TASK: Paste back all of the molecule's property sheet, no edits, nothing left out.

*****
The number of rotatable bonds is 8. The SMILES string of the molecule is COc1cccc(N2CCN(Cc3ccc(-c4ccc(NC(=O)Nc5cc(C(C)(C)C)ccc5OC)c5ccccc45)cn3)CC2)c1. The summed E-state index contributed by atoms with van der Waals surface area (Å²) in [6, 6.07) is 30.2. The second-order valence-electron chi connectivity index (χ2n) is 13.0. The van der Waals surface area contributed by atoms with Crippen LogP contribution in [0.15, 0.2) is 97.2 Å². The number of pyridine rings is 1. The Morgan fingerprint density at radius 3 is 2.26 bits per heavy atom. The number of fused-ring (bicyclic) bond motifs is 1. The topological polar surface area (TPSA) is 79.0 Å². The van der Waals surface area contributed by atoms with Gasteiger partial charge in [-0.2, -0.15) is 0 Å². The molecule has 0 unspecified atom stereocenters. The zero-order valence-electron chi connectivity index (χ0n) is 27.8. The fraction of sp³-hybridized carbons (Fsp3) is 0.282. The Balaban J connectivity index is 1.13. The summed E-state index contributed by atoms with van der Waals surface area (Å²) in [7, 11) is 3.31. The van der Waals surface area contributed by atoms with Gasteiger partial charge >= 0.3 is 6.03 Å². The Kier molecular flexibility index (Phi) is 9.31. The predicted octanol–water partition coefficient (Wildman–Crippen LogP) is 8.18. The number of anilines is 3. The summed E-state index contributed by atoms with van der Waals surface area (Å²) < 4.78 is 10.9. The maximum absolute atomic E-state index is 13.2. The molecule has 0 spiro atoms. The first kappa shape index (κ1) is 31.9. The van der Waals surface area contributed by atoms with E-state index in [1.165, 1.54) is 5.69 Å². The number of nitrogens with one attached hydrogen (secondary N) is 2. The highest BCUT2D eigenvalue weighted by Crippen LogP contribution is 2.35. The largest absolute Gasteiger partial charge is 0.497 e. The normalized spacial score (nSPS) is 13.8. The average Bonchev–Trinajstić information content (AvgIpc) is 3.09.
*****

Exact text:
The number of rotatable bonds is 8. The SMILES string of the molecule is COc1cccc(N2CCN(Cc3ccc(-c4ccc(NC(=O)Nc5cc(C(C)(C)C)ccc5OC)c5ccccc45)cn3)CC2)c1. The summed E-state index contributed by atoms with van der Waals surface area (Å²) in [6, 6.07) is 30.2. The second-order valence-electron chi connectivity index (χ2n) is 13.0. The van der Waals surface area contributed by atoms with Crippen LogP contribution in [0.15, 0.2) is 97.2 Å². The number of pyridine rings is 1. The Morgan fingerprint density at radius 3 is 2.26 bits per heavy atom. The number of fused-ring (bicyclic) bond motifs is 1. The topological polar surface area (TPSA) is 79.0 Å². The van der Waals surface area contributed by atoms with Gasteiger partial charge in [-0.2, -0.15) is 0 Å². The molecule has 0 unspecified atom stereocenters. The zero-order valence-electron chi connectivity index (χ0n) is 27.8. The fraction of sp³-hybridized carbons (Fsp3) is 0.282. The Balaban J connectivity index is 1.13. The summed E-state index contributed by atoms with van der Waals surface area (Å²) in [7, 11) is 3.31. The van der Waals surface area contributed by atoms with Gasteiger partial charge >= 0.3 is 6.03 Å². The Kier molecular flexibility index (Phi) is 9.31. The predicted octanol–water partition coefficient (Wildman–Crippen LogP) is 8.18. The number of anilines is 3. The summed E-state index contributed by atoms with van der Waals surface area (Å²) < 4.78 is 10.9. The maximum absolute atomic E-state index is 13.2. The molecule has 0 spiro atoms. The first kappa shape index (κ1) is 31.9. The van der Waals surface area contributed by atoms with E-state index in [1.165, 1.54) is 5.69 Å². The number of nitrogens with one attached hydrogen (secondary N) is 2. The highest BCUT2D eigenvalue weighted by Crippen LogP contribution is 2.35. The largest absolute Gasteiger partial charge is 0.497 e. The normalized spacial score (nSPS) is 13.8. The average Bonchev–Trinajstić information content (AvgIpc) is 3.09.